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Ag Commissioner’s Plan to Reduce Texas Child Obesity and Return Local Control to Schools

Texas School Lunch
Photo: Texas Department of Agriculture Video Screenshot

Texas Agriculture Commissioner Sid Miller announced a five-point program on Thursday morning to attack childhood obesity and return more control of the school lunch program to local administrators. One objective of the plan (attached below) is to connect Texas farmers with the schools to help develop healthy food menus that children will actually eat.

“What we have been doing to fight childhood obesity for the last ten years has not solved the obesity epidemic in Texas, In fact, it’s only gotten worse,” Commissioner Miller said in a statement obtained by Breitbart Texas. “We want to stop creating healthy trash cans. We must encourage kids to stop throwing away their meals, because with them goes taxpayer dollars. Instead, we want all schools to employ the best practices many already utilize to create and serve healthy meals that children actually want to eat.”

In an exclusive interview with Breitbart Texas, Commissioner Miller said, “We have got to put more control back in the hand of the people who see what is happening with these meals. What we have been doing is not working. I want to see us creating healthy students, not healthy trash cans.”

In some schools around Texas students are forced to take bland looking and/or tasting meals whether they want them or not. Frequently those meals go straight into the trash and the student then finds some other, non-healthy source of food.

“We have to look past the deep-fry machines and diet sodas,” Miller said. “We will teach our schools how to present food in an appetizing way so that children will be more likely to want to actually eat.”

Miller told Breitbart Texas he is working closely with Scotts Miracle Grow to distribute gardening kits to kindergartens across the state. “We will hook these young children up with local farmers to learn how to actually grown their own healthy food,” Miller explained.

“Texas agriculture matters,” Miller stated. “That is a new slogan we have put in place here at the Texas Department of Agriculture. Our goal is to educate the public as to how Texas agriculture impacts their lives on a daily basis. It is a $160 billion industry in Texas. One out of every seven workers in Texas is directly or indirectly related to Texas agriculture. It is more than just a slogan. This department touches peoples’ lives more every day than any other Texas agency.”

Miller said he is often asked, “What does this old cowboy know about nutrition?” He responds to that by saying, “I was a school teacher. I taught vocational agriculture for five years and I served on a school board where I learned about the difficulties schools have with mandated federal programs. This is why I am so determined to return local control to the schools.”

Miller’s wife, Debra Miller, also worked as a school superintendent and serves on a school board.

With local control, some Texas schools are already showing leadership in finding unique delivery methods for healthy foods. “In Pflugerville,” Miller illustrated, “the school have set up a mobile food delivery truck – a Taco Truck. The kids love it and they are getting healthy food they will eat. Other schools are setting up pizzerias and salad bars to entice students to eat healthier foods.”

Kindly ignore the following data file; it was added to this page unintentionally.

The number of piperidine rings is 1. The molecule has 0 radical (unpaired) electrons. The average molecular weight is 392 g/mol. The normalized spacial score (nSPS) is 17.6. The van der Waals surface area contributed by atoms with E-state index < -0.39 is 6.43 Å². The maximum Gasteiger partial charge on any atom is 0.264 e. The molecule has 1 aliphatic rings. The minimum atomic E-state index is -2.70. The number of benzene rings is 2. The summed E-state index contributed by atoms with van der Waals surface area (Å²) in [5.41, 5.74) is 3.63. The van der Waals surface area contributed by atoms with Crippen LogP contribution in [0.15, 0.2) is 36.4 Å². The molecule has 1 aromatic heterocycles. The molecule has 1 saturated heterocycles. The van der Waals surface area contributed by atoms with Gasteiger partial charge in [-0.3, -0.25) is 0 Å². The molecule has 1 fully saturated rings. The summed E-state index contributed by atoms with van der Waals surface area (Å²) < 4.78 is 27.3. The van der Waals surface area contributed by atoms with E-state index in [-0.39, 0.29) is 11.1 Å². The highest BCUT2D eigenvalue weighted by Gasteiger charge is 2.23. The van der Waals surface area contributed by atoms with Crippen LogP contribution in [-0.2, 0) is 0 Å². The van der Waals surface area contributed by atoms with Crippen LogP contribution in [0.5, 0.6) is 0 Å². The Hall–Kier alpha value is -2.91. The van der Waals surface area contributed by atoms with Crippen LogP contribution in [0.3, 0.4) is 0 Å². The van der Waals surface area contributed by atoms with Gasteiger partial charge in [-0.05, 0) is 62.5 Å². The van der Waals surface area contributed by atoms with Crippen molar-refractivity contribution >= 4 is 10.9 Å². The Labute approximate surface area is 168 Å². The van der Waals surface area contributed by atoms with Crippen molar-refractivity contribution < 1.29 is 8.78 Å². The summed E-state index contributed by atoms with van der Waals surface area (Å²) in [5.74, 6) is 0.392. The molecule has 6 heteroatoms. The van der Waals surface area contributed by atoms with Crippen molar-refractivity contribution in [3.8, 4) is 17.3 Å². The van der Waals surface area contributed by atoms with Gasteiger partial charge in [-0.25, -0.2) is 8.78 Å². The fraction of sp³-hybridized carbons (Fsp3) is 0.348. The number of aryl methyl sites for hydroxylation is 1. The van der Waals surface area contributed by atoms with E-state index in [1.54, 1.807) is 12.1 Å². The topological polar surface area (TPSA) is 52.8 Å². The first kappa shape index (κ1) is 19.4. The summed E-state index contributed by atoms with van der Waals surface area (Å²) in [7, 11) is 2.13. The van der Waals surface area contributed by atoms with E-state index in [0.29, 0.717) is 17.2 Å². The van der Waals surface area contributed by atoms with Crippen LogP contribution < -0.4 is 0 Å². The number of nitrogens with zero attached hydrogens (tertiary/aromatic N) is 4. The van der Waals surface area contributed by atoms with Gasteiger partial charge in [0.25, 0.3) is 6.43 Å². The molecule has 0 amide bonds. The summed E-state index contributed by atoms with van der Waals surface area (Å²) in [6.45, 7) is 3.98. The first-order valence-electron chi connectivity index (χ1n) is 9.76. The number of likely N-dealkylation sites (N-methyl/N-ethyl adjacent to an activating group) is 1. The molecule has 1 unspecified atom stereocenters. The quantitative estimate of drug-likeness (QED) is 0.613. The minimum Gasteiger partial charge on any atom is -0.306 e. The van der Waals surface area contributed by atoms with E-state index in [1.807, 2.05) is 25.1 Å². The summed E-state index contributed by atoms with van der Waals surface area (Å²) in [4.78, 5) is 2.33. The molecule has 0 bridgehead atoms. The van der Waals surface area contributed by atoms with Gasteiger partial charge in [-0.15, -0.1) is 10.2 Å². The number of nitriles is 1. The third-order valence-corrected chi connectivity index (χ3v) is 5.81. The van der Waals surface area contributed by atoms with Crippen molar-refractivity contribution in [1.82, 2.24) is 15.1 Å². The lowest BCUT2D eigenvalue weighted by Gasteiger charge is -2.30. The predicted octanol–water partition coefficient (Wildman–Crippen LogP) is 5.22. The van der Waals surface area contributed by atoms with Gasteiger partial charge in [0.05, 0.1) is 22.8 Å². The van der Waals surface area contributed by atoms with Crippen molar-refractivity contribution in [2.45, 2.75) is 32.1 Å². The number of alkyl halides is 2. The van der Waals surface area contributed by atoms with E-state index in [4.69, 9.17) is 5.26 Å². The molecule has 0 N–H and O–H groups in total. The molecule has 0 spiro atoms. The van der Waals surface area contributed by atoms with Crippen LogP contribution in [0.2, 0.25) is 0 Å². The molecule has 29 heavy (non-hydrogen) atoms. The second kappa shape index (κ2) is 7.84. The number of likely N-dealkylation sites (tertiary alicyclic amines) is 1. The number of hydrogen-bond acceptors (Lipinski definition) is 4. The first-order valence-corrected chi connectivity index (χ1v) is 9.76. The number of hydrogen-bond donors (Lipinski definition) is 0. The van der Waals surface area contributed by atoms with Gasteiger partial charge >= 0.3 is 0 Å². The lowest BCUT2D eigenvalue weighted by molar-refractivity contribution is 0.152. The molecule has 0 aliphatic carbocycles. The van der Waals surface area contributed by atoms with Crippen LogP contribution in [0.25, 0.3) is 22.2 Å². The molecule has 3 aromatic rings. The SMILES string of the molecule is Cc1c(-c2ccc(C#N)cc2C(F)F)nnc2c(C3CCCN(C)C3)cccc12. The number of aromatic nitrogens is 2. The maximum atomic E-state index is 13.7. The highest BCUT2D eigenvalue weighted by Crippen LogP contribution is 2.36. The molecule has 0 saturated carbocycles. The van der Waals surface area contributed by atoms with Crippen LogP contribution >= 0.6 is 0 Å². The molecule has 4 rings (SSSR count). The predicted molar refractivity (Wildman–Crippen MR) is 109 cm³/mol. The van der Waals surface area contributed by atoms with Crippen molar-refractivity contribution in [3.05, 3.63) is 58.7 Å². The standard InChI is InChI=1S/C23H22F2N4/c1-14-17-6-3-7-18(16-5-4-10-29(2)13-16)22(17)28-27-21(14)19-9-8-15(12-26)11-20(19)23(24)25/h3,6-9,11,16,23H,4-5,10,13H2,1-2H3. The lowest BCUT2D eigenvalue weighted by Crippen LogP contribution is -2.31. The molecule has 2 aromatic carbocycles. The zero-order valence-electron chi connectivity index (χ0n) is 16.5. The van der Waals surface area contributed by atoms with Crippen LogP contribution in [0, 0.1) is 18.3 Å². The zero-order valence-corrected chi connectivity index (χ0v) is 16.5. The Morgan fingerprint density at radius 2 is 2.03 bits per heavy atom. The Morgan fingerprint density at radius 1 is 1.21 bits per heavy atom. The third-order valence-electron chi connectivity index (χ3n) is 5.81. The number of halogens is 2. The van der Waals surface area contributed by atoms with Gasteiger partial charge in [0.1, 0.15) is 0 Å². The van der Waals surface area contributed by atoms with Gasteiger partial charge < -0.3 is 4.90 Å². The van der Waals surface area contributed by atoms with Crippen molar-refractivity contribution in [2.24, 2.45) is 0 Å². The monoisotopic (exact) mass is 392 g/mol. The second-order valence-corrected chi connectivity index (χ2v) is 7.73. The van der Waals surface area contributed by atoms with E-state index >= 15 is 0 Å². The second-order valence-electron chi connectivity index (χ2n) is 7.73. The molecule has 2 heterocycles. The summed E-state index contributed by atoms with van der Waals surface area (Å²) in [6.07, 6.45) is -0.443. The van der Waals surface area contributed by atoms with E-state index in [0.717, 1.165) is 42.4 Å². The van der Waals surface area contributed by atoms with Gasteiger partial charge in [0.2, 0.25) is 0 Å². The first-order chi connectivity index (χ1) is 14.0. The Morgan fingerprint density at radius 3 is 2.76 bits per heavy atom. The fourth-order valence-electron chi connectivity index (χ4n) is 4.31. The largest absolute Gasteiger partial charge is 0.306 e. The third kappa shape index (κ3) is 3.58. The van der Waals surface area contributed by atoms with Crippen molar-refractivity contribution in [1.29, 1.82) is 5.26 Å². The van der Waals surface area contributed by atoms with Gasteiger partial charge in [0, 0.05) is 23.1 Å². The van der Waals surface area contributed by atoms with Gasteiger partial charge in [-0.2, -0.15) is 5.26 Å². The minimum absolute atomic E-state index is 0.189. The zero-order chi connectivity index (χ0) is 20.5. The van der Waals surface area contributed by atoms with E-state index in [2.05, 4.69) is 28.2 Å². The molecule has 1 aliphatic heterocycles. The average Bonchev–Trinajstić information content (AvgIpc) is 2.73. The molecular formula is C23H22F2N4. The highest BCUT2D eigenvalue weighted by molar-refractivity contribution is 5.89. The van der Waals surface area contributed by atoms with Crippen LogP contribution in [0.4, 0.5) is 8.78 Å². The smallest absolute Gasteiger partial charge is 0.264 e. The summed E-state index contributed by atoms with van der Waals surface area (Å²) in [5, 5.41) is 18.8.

Students eat their lunch in the cafeteria at Thomas Jefferson High School in Dallas,  (AP Photo/LM Otero)

Students eat their lunch in the cafeteria at Thomas Jefferson High School in Dallas, (AP Photo/LM Otero)

“We have to get away from the institutional fool mentality,” the Commissioner said. “You can just slap food on a plastic tray and expect children to eat it.”

Miller believes his five-point plan (attached below) will bring back more control of the Texas lunch and breakfast school programs to local administrators who can see the results.

As part of Commissioner Miller’s plan, the Food and Nutrition Division at the Texas Department of Agriculture (TDA) will do the following:

• Institute community health fairs,
• Continue to educate Texans at conferences around the state,
• Teach decision-makers how to create healthy environments,
• Collaborate with student leaders on healthy initiatives,
• Institute training sessions on food presentation,
• Increase farm to school programs and
• Unveil a Farm Fresh Fridays campaign.

“Parents, superintendents, principals and locally elected school board members are best equipped to make decisions for their own communities, and I trust them to make the right choice for their schools,” the Commissioner concluded. “We are working to put an end to a one-size-fits-all approach mandated from Austin. We want families, teachers and school districts to know the Texas Department of Agriculture supports their decisions and efforts to teach Texas students about making healthy choices. What works well in Dallas might not work in the Rio Grande Valley, and what works well in Lufkin might not work as well in Lubbock.”

“Our new nutrition policy promotes individual responsibility, freedom and liberty,” he said. “It puts an end to well-intentioned state mandates that have done little or nothing to solve the state’s childhood obesity crisis. Instead, they have resulted in millions of dollars of food not being eaten and thrown away, and I’m here to put an end to that.”

Bob Price is a senior political news contributor for Breitbart Texas and a member of the original Breitbart Texas team. Follow him on Twitter @BobPriceBBTX.

5 Point Plan – Childhood Obesity


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